Readers of the first book will already know that Calvin’s family life as a child was not the best. He was kind and smart, but the rest of his siblings were hard and constantly in trouble. His father was mean and his mother detached. Calvin was an outlier. Meg’s scientifically minded family is quirky, fun, and different; her mother is known for cooking meals in her lab over her Bunsen burner, her father studies the science of time, and she and her siblings are all smart in their own way and all very loved.

While Calvin is presenting at a conference in Britain, a very pregnant Meg is celebrating Thanksgiving with her family. Calvin’s mother, Mrs. O’Keefe, has joined the family and is there when the president of the United States calls (it makes sense in the book) and tells Meg’s father that a dictator, Mad Dog Branzillo, is threatening nuclear war.

At this news, surprisingly, Mrs. O’Keefe lays a charge on Charles Wallace, Meg’s youngest brother who is also the most intuitive, to save the world.

After this, Charles Wallace ends up meeting a unicorn (again, it makes sense) who allows him to travel through time, despite mainly staying in one location, in one “where.” In this way, Charles Wallace is able to experience the struggles, connections, and history of multiple generations of one family as he attempts to prevent war by changing the timeline.

I don’t want to ruin the ending, since you will all want to go and read this book immediately, but ancestry is very important to this story. So is the journey to learning this interconnected family history, despite being rife with hardships.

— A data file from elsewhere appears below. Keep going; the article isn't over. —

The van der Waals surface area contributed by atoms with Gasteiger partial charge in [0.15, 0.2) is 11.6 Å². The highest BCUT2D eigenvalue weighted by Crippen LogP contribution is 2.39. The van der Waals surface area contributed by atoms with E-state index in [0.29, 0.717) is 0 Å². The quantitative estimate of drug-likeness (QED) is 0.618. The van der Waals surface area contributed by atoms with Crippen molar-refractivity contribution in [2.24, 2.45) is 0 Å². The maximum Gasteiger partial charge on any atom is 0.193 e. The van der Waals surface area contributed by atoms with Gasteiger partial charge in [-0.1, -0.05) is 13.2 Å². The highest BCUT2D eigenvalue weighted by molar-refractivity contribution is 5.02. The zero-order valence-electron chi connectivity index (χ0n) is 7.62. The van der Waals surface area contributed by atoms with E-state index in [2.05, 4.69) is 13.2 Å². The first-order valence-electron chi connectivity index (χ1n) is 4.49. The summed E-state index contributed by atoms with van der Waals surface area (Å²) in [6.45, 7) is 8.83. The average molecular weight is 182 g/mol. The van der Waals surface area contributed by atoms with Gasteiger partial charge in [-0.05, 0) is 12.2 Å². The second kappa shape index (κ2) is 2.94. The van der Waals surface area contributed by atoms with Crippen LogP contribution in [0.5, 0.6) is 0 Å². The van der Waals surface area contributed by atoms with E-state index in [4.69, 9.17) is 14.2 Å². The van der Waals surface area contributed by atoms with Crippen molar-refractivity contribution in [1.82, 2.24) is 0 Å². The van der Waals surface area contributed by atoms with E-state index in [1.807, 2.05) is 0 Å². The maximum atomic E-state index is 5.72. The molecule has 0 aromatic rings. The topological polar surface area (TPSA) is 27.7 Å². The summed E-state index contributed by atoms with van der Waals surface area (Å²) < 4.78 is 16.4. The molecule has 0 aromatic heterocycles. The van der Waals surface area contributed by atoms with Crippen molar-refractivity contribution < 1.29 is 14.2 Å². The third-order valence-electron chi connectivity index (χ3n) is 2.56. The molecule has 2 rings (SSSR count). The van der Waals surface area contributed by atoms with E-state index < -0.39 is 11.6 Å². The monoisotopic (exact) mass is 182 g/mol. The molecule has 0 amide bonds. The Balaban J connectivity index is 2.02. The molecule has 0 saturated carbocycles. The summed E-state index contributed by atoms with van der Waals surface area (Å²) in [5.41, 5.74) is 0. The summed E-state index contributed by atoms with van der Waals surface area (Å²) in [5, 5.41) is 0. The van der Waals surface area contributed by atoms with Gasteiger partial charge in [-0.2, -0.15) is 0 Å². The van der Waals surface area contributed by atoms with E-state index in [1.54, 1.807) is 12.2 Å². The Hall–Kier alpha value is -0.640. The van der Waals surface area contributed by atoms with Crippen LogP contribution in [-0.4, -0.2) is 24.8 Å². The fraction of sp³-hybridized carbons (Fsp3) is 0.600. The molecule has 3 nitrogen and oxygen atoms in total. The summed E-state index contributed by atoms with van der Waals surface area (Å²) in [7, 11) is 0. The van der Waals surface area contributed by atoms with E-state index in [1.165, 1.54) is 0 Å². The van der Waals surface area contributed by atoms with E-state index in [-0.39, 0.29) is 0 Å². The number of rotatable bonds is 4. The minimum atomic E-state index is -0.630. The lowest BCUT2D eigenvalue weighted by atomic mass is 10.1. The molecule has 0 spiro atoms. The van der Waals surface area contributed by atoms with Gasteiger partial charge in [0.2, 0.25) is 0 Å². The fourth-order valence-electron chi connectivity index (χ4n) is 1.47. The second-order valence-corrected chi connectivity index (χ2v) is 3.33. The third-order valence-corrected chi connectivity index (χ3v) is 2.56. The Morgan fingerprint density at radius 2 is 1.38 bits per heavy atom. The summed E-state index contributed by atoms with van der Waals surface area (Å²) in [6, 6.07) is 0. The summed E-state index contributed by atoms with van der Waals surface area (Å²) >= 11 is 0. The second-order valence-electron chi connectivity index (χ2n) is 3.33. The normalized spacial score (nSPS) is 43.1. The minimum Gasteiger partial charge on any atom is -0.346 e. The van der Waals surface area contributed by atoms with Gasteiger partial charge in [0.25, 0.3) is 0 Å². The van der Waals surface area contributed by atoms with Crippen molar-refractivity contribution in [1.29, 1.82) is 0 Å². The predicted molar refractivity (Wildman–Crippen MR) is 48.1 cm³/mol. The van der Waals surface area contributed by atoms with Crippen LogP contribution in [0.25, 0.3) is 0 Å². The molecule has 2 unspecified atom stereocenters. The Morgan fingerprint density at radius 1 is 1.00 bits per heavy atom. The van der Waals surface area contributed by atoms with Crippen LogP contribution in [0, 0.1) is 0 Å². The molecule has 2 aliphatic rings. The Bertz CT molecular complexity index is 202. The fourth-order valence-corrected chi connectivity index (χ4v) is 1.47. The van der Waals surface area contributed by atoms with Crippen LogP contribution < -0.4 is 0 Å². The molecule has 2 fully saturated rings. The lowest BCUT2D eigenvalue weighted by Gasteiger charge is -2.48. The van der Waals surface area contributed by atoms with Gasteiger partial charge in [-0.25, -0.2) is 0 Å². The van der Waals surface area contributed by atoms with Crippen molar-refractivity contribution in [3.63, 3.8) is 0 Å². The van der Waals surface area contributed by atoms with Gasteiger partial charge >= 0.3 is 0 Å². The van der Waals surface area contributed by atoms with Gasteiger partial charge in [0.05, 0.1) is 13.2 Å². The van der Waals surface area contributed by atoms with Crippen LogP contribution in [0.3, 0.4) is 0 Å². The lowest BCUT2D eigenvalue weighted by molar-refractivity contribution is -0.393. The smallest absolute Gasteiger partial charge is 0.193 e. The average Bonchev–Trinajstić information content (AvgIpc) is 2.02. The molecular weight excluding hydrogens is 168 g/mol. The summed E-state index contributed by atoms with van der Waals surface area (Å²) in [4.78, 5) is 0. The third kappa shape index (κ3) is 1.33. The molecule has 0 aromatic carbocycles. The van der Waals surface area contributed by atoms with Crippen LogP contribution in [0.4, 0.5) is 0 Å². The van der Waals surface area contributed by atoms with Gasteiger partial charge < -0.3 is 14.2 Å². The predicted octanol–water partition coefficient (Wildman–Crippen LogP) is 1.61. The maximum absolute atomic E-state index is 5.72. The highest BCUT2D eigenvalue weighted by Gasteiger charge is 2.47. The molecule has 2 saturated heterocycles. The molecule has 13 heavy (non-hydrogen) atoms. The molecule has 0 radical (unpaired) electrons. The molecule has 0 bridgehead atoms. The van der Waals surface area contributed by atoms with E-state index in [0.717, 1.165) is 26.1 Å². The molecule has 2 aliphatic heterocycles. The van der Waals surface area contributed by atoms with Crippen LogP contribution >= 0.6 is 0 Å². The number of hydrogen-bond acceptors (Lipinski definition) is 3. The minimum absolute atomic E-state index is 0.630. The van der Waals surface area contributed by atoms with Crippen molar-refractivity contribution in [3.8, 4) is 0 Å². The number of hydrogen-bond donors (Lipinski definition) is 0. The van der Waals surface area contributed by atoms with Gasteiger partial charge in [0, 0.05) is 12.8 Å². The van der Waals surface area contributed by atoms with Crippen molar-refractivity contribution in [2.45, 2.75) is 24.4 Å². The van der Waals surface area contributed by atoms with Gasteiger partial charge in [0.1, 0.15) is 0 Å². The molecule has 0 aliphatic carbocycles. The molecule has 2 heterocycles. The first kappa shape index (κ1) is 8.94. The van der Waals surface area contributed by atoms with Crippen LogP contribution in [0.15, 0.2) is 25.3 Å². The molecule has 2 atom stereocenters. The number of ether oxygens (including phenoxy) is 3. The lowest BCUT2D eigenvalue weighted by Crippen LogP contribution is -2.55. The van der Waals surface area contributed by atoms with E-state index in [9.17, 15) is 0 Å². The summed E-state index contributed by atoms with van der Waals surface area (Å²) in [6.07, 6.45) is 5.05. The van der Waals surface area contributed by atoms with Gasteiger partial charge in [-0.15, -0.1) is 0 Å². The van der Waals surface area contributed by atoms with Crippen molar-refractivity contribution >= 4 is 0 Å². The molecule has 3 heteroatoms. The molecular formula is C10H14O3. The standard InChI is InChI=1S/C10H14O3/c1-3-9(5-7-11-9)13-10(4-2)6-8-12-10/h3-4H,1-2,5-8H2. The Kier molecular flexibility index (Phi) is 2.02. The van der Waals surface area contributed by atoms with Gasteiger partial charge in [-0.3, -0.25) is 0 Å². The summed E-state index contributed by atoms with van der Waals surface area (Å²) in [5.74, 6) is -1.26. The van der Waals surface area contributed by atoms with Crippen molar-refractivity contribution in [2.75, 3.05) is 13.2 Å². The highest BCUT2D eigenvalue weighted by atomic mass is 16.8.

Charles Wallace does not get to look up names in a computer to easily discover who is connected to whom, or what is about to happen to these families. However, he does learn through first-hand experiences. He also eventually gets access to letters from the family (discovered in somebody’s attic, of course) as well as a book that tells important details about the history of the family.

A tree with nametags on it that says Family Tree underneath it with a couple scrolls and ink and quill

Oh, the places a little genealogical research can take you.

Though his fantastic journey is probably a genealogist’s dream come true (who wouldn’t want to travel through time with a unicorn?), it is also (much like genealogical research) fraught with unknowing, anguish, and frustrations. Our patrons can’t just come into the State Archives and find everything they want by entering a family name into some amazing, magical database. Researchers must pick through whatever they can find to learn the details of a family’s history, which sometimes are very limited. A marriage license here, a death notice there, and a lot of luck may lead them to their quarry.

In the end, Charles Wallace does save the world (sorry to ruin that portion of the ending for you) by finding the “correct” timeline for one family to trace down. We will ignore the nature versus nurture discussions that could occur here and jump right into the crux of the situation—Charles Wallace has discovered how connected we all are through his journey through time.